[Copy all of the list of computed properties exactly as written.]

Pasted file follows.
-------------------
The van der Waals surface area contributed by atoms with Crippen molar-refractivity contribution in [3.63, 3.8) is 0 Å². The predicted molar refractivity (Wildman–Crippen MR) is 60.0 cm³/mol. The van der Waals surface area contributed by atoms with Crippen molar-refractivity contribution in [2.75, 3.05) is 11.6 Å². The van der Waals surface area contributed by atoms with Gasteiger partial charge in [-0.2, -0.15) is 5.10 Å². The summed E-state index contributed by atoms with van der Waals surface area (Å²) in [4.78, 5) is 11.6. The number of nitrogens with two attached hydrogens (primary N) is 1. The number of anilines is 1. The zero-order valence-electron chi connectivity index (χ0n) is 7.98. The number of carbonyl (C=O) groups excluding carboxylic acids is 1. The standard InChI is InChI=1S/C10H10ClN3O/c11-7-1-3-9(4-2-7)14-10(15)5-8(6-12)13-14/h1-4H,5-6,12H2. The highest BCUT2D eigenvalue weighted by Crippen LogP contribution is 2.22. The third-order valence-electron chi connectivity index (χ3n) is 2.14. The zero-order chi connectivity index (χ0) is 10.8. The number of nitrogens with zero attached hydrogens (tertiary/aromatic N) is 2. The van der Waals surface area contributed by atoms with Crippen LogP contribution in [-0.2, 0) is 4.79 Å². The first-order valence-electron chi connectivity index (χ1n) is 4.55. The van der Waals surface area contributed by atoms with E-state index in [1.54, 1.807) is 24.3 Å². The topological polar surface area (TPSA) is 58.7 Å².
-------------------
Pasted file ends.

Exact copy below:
The van der Waals surface area contributed by atoms with Crippen molar-refractivity contribution in [3.63, 3.8) is 0 Å². The predicted molar refractivity (Wildman–Crippen MR) is 60.0 cm³/mol. The van der Waals surface area contributed by atoms with Crippen molar-refractivity contribution in [2.75, 3.05) is 11.6 Å². The van der Waals surface area contributed by atoms with Gasteiger partial charge in [-0.2, -0.15) is 5.10 Å². The summed E-state index contributed by atoms with van der Waals surface area (Å²) in [4.78, 5) is 11.6. The number of nitrogens with two attached hydrogens (primary N) is 1. The number of anilines is 1. The zero-order valence-electron chi connectivity index (χ0n) is 7.98. The number of carbonyl (C=O) groups excluding carboxylic acids is 1. The standard InChI is InChI=1S/C10H10ClN3O/c11-7-1-3-9(4-2-7)14-10(15)5-8(6-12)13-14/h1-4H,5-6,12H2. The highest BCUT2D eigenvalue weighted by Crippen LogP contribution is 2.22. The third-order valence-electron chi connectivity index (χ3n) is 2.14. The zero-order chi connectivity index (χ0) is 10.8. The number of nitrogens with zero attached hydrogens (tertiary/aromatic N) is 2. The van der Waals surface area contributed by atoms with Crippen LogP contribution in [-0.2, 0) is 4.79 Å². The first-order valence-electron chi connectivity index (χ1n) is 4.55. The van der Waals surface area contributed by atoms with E-state index in [1.54, 1.807) is 24.3 Å². The topological polar surface area (TPSA) is 58.7 Å².